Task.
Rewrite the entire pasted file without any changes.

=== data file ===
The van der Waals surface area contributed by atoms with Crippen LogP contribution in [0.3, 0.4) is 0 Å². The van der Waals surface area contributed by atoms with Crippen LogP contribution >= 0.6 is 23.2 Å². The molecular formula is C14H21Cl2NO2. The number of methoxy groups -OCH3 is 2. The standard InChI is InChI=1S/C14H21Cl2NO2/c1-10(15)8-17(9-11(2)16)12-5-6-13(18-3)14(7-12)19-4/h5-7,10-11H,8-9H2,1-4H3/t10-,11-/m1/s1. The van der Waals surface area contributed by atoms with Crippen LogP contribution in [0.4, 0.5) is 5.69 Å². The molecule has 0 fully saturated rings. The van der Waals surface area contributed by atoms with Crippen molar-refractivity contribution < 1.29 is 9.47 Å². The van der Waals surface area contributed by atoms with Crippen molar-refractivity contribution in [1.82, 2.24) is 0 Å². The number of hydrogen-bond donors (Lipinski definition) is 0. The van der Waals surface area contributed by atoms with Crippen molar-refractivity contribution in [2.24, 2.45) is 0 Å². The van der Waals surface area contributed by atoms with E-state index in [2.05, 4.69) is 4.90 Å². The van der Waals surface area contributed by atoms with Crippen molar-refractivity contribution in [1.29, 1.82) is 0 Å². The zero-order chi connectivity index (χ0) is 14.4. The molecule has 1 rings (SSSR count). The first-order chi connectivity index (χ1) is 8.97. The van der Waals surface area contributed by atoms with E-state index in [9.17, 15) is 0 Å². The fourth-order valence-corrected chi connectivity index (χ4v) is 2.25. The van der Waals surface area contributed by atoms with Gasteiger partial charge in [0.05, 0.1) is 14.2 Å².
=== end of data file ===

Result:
The van der Waals surface area contributed by atoms with Crippen LogP contribution in [0.3, 0.4) is 0 Å². The van der Waals surface area contributed by atoms with Crippen LogP contribution >= 0.6 is 23.2 Å². The molecular formula is C14H21Cl2NO2. The number of methoxy groups -OCH3 is 2. The standard InChI is InChI=1S/C14H21Cl2NO2/c1-10(15)8-17(9-11(2)16)12-5-6-13(18-3)14(7-12)19-4/h5-7,10-11H,8-9H2,1-4H3/t10-,11-/m1/s1. The van der Waals surface area contributed by atoms with Crippen LogP contribution in [0.4, 0.5) is 5.69 Å². The molecule has 0 fully saturated rings. The van der Waals surface area contributed by atoms with Crippen molar-refractivity contribution < 1.29 is 9.47 Å². The van der Waals surface area contributed by atoms with Crippen molar-refractivity contribution in [1.82, 2.24) is 0 Å². The number of hydrogen-bond donors (Lipinski definition) is 0. The van der Waals surface area contributed by atoms with Crippen molar-refractivity contribution in [2.24, 2.45) is 0 Å². The van der Waals surface area contributed by atoms with E-state index in [2.05, 4.69) is 4.90 Å². The van der Waals surface area contributed by atoms with Crippen molar-refractivity contribution in [1.29, 1.82) is 0 Å². The zero-order chi connectivity index (χ0) is 14.4. The molecule has 1 rings (SSSR count). The first-order chi connectivity index (χ1) is 8.97. The van der Waals surface area contributed by atoms with E-state index in [9.17, 15) is 0 Å². The fourth-order valence-corrected chi connectivity index (χ4v) is 2.25. The van der Waals surface area contributed by atoms with Gasteiger partial charge in [0.05, 0.1) is 14.2 Å².